They made our work easier by giving us BOTH the equation and the visual representation of our circle. Go ahead and enter the circle’s equation into Desmos, to reproduce the original graph, like so:

It’s important that the student actually type the above — unlike the web browser edition, you CANNOT use the copy/paste function on your keyboard.


Let’s confirm the two properties we’re changing: the original center and the original radius.

(h,k) is represented by the standard circle equation like so:

(x-h)^2 +(y-k)^2=r^2

(h,k) is the center of your circle: note the negative signs before each constant. Since our circle’s center is shifted left, we expect the h value to be positive, in this case. Visual confirmation confirms the value we see in the algebraic equation: h is -2 and k is 0. (The circle is not shifted up nor down from the x axis.)

How do we downshift 6 units? On a PS-64 console, maybe you repeatedly hit the down arrow, but in the Cartesian plane, our cheat code is that right/left shifts are affecting the h, while up/down shifts are affecting the k. (Go back and look. Do you see why?)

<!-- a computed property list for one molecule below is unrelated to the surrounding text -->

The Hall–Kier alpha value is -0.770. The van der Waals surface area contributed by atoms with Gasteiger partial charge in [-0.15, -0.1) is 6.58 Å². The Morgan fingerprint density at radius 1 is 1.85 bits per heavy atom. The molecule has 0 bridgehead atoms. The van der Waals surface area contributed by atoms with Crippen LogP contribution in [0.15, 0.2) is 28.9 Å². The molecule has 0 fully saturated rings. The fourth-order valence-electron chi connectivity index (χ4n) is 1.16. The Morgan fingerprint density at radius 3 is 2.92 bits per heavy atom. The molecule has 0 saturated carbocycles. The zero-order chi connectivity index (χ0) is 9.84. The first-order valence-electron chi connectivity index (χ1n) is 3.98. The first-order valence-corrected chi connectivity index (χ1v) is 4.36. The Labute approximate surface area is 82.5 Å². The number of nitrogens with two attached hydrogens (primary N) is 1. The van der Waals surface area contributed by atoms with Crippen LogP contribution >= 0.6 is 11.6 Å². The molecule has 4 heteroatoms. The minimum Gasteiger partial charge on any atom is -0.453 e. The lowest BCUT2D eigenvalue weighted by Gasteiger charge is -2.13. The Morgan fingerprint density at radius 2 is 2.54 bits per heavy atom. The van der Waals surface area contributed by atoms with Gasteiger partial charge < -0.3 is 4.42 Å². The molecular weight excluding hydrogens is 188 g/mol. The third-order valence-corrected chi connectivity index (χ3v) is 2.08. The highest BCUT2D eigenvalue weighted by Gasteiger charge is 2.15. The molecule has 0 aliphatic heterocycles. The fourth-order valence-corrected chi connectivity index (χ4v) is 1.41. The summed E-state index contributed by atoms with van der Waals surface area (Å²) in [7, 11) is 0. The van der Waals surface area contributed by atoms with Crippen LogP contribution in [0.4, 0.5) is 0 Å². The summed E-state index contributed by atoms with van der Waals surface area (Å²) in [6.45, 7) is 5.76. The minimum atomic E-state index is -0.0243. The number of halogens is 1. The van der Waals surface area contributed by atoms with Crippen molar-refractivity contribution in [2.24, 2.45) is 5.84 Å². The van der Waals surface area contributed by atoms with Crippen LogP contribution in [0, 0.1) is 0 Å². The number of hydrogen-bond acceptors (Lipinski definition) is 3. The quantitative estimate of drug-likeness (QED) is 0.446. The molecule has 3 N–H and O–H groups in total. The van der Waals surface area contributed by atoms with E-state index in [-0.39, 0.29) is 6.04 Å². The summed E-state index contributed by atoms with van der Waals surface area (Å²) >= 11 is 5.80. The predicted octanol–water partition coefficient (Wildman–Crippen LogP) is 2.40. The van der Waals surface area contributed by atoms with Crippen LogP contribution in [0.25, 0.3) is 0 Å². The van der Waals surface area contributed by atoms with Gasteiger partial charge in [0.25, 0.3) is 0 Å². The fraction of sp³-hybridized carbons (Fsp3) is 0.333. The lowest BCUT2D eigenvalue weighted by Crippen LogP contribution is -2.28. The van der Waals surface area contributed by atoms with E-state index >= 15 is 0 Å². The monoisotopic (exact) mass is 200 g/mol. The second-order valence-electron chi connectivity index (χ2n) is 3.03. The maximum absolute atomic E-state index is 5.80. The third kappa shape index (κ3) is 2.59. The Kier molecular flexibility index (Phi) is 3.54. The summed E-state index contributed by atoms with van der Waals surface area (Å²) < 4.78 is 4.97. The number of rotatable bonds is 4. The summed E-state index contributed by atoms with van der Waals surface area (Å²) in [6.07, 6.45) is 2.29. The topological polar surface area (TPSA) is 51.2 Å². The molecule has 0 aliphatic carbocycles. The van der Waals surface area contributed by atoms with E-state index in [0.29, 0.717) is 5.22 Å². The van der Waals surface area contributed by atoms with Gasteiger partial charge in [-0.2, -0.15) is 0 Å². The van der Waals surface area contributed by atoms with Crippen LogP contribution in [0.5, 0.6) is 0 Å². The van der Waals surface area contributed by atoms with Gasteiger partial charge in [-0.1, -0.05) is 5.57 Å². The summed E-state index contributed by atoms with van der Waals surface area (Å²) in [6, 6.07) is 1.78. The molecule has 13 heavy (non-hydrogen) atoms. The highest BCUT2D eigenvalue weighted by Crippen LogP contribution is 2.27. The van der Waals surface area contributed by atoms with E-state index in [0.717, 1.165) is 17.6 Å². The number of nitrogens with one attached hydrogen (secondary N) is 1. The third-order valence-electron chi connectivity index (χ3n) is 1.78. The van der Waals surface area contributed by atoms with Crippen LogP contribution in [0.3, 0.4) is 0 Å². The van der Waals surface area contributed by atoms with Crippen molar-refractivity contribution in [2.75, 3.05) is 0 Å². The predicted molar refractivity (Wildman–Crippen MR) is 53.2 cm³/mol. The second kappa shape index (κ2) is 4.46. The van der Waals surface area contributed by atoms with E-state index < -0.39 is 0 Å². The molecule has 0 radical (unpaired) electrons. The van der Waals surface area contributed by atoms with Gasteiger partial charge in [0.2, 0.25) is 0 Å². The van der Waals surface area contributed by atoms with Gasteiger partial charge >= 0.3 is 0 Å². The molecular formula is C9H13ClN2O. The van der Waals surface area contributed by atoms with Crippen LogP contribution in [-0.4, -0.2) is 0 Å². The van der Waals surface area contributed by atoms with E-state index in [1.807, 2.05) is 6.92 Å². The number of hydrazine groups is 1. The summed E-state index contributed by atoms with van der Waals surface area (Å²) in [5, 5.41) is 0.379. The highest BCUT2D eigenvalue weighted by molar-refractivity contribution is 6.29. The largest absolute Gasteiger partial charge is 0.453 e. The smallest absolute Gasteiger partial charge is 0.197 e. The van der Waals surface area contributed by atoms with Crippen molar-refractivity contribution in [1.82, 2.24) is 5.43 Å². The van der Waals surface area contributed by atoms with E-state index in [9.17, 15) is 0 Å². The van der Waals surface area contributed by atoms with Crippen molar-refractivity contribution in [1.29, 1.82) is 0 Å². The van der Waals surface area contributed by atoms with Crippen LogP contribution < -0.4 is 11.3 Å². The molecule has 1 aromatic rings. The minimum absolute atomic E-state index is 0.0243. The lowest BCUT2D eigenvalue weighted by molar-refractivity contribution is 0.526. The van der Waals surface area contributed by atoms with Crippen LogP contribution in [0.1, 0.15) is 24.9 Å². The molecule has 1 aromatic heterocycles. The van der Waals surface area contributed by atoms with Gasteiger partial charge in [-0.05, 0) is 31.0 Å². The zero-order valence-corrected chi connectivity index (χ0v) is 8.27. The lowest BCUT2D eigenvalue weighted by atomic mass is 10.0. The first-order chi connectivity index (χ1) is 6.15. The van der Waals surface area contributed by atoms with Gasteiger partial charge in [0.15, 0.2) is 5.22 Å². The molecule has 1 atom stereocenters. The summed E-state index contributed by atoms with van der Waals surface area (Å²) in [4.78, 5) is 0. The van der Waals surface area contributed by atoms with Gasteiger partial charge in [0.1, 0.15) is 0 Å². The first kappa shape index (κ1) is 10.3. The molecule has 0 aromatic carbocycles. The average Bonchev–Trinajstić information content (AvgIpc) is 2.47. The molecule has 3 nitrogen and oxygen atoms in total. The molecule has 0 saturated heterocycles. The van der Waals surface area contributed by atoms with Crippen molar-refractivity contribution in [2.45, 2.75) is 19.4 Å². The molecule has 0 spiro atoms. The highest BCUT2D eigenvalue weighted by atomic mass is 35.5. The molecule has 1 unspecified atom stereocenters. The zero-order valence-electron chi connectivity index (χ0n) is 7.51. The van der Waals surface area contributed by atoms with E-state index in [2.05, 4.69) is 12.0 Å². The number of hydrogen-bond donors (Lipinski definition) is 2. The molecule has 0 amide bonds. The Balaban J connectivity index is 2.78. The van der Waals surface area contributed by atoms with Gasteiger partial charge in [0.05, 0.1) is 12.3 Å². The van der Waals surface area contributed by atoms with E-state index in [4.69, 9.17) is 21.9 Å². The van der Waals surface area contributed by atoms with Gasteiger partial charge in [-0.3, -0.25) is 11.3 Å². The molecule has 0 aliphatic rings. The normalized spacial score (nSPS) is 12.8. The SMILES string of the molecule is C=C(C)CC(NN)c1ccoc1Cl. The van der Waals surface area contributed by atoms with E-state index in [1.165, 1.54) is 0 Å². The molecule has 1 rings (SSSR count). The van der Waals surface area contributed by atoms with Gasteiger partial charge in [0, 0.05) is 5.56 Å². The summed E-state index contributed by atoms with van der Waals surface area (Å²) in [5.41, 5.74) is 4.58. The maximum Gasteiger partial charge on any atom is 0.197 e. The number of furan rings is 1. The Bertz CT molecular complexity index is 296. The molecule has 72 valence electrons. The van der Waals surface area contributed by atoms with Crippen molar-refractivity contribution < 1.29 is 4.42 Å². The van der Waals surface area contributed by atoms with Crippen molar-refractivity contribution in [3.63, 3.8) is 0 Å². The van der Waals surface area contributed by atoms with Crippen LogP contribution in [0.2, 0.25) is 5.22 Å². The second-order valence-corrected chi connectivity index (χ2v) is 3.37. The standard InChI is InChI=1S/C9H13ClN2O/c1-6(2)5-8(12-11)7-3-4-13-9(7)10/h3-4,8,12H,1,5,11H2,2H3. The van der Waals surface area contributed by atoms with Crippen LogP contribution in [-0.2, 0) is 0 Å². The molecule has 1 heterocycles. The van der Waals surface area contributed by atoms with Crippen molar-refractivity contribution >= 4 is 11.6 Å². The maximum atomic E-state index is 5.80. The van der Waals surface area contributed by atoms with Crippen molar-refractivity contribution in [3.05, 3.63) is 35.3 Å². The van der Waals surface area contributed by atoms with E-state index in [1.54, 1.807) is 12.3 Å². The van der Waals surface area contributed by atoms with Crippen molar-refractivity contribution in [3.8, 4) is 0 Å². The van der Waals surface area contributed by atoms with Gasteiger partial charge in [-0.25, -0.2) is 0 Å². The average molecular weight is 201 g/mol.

(-2, 0) shifted down 6 units becomes (-2, -6). For fun, we can input these points into Desmos and it will even label them! Note, however, that this would waste time on a real SAT, but can help solidify function transformations if you need the practice visually before test day. Example:

So we know where our new (h,k) values are. Let’s compare that to our answer choices and use process of elimination (POE) to get rid of any wrong answers:

Both C and D incorrectly interpreted k. Remember, a center at (-2,-6) means your k needs to be POSITIVE 6 in the equation!

So now we’re left with A and B, which only differ on the radius.

The only tricky part here is interpreting r^2 as a square. You can visually confirm that the circle passes through (1,0). Using distance formula or simple counting, we can confirm that the radius is 3 units.

That means the 9 in the original equation won’t simply be doubled: first you have to take the square root, double it, and then square it again.

Let’s do that math in Desmos:

Correctly did the order of operations — but where’s 36 as the r^2 in the answer choices?

Well, you can also think of expanding this expression as the squaring applying to each term:

(√9)^2 * 2^2 = (9)(4)

Should be simpler now to compare that to answer A as our right answer.